In BookNotes a few days ago I shared with you about our work serving an Episcopalian clergy retreat;for those that enjoy knowing about our work, and to give a thank-you shout-out to those who hosted us, we talked a bit about books we highlighted there, and some of what sold.
And then I told you about their speaker, urban sociologist and “people watcher” Dr. Elijah Anderson, and his useful book on building safe spaces for true multi-ethnic conversation, exploring how some cities are able to develop “cosmopolitan canopies” and how people of color navigate these different sorts of cultural spaces. The book is called The Cosmopolitan Canopy: Race and Civility in Everyday Life (Norton; $17.95 — sale price, $14.35) and we told you about it.
Then I highlighted what I have been saying is one of the most important, and truly thrilling books I’ve ever read, Just Mercy: A Story of Justice and Redemption (Spiegel & Grau; $28.00 — sale price $22.40) by Eastern University alum and Harvard Law School grad, Bryan Stevenson. What a book!
I rarely do this, but wanted to re-post those two reviews, since some people may not have seen them. The books are so good, and so timely, I just had to share them again.
I’ve taken the liberty of collating a few other reviews that I’ve done on books about race and sharing links of other lists I’ve made on this topic in the last year or so.
I hope you have some of these kinds of resources in your personal library, for your own reflection, for sharing with others, for using as tools in your church or fellowship as you continue to have important, hard conversations about these vital matters. These are “things that matter” and we are grateful for the opportunity to serve you as you read and learn and share.
…our speaker, Dr. Elijah Anderson, was gracious and kindly. His grandmother was a mid-wife (and knowingly named him after a Biblical prophet) and his parents worked on a plantation in the south, picking cotton in the years of Jim Crow and lynching and horrors big and small, until they moved North in the great migration. Dr. Anderson himself came of age as cities were burning after the killing of Martin King, and his own interest in people watching and trying to figure out how and why things were happening in the “iconic ghetto” grew into a life calling in urban sociology. His early books include the scholarly ethnographies, A Place on the Corner, Street Wise, and the remarkable study of inner city Philadelphians, The Code of the Street. His work is considered classic ethnography — serious sociology which is also, in the words of People magazine, “a people watcher’s delight.”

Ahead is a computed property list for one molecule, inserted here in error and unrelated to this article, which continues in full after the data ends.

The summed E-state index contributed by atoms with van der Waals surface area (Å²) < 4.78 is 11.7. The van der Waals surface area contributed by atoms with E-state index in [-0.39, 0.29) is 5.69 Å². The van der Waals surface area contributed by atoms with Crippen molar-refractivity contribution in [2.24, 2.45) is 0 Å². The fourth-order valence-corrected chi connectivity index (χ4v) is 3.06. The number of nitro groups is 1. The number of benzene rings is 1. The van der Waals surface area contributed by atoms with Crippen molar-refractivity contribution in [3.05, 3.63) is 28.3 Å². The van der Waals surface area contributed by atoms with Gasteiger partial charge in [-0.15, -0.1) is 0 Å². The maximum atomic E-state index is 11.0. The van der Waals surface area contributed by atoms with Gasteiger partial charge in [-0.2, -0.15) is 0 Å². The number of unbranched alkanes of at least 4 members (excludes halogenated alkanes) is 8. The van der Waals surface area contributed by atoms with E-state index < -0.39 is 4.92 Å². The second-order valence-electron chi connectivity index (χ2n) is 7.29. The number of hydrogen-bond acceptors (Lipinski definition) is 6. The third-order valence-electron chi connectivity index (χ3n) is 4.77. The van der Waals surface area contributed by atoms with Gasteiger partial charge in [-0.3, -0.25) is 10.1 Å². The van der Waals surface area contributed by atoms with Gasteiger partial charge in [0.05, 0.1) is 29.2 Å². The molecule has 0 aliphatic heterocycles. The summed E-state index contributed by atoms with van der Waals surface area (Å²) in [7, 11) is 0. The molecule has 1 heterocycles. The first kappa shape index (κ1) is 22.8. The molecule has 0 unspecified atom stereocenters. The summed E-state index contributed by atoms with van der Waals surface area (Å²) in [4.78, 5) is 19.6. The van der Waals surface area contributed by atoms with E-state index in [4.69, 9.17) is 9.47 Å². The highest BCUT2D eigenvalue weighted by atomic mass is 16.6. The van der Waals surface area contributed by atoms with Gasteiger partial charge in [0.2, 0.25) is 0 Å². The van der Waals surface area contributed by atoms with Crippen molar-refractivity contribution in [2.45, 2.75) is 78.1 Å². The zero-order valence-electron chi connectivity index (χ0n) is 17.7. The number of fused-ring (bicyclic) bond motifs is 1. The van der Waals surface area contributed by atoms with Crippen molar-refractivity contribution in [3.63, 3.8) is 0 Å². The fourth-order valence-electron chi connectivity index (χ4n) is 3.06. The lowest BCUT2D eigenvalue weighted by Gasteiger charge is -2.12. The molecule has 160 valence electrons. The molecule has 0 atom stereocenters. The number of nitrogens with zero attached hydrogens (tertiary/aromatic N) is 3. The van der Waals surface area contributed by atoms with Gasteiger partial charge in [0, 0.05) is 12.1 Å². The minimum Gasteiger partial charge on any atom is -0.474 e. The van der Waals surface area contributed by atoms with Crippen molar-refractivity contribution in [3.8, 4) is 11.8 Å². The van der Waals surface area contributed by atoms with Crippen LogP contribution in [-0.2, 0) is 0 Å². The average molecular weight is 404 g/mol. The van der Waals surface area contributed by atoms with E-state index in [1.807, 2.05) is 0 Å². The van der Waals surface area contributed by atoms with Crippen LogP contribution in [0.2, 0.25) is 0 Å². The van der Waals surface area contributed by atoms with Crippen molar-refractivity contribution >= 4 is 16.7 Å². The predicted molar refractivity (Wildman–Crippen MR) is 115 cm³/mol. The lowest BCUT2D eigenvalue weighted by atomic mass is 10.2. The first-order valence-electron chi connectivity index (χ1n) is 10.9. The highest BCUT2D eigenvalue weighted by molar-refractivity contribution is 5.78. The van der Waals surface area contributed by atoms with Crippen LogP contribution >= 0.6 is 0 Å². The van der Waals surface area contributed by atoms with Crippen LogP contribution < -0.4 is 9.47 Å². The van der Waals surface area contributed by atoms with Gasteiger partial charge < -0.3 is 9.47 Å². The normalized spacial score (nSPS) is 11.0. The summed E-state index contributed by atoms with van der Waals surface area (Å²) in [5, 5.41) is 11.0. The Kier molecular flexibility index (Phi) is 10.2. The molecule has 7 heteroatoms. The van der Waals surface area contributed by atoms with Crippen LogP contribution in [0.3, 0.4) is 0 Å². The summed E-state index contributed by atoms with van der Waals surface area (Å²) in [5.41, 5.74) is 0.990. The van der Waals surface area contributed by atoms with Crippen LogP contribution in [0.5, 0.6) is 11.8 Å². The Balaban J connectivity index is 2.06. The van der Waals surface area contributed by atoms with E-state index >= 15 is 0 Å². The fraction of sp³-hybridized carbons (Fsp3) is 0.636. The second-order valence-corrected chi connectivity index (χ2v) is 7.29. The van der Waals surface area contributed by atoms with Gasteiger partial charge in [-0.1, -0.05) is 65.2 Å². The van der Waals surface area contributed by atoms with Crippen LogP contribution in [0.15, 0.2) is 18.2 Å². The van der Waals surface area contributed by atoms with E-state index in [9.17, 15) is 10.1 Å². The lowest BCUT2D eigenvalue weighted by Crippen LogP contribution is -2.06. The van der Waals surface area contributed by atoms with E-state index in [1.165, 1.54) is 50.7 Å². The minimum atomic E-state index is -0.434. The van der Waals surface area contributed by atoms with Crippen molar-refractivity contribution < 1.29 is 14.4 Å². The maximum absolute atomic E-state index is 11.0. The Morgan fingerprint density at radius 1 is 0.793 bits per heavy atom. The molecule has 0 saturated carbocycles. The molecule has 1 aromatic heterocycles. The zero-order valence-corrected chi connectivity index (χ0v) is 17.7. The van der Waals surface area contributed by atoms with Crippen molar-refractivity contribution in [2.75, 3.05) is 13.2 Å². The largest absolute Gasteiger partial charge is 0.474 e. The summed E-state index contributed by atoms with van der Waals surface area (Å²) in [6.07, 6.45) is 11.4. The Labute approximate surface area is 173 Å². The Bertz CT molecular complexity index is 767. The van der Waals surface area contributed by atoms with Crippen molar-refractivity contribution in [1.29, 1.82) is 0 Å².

I have been reading his latest book The Cosmopolitan Canopy: Race and Civility in Everyday Life and have been blown away by how very interesting, and useful it is. I so hope people come to study it — it offers really enlightening and even necessary information in these days of complicated conversations about racism, white privilege, police brutalities, and what is or isn’t plausible about racial aggressions in modern North America. I’ve read a lot of books about how races interact, what minority folks do or don’t tend to do, or say, in “white spaces” and the like. Maybe you have, too. But there is data in here that is very important, really enlightening, and interesting to read.
Many pages could be shared just reproducing the many, many rave reviews this important book has accrued, such as Ellis Cose (who wrote The End of Anger: A New Generations’s Take on Race and Rage) who called it, simply, “An amazing achievement.”
Or, William Julius Wilson, the eminent urban sociologist from Harvard, who said it is “Vintage Elijah Anderson – original, creative, engaging, and thought provoking… a must-read.”
It isn’t every book about racial disunity and the glimmers of hope found in truly cosmopolitan settings that earns rave blurbs from authors as diverse as Cornel West and George Wills. Have West and Wills ever agreed on anything else? They both commend this book.
It may even be true, what Randall Collins, president of the American Sociological Association, says: “The Cosmopolitan Canopy is the most important book on race relations in many years.”
Two things you should know about this book.
Firstly, it isn’t a rant against racism – not at all like, say, the new Cornel West title which is called Black Prophetic Fire a book of interviews with Christa Buschendorf and up-to-date criticism of the current status quo in race relations and public theology. Agree with him or not, Brother West is always worth reading, and we commend it to you.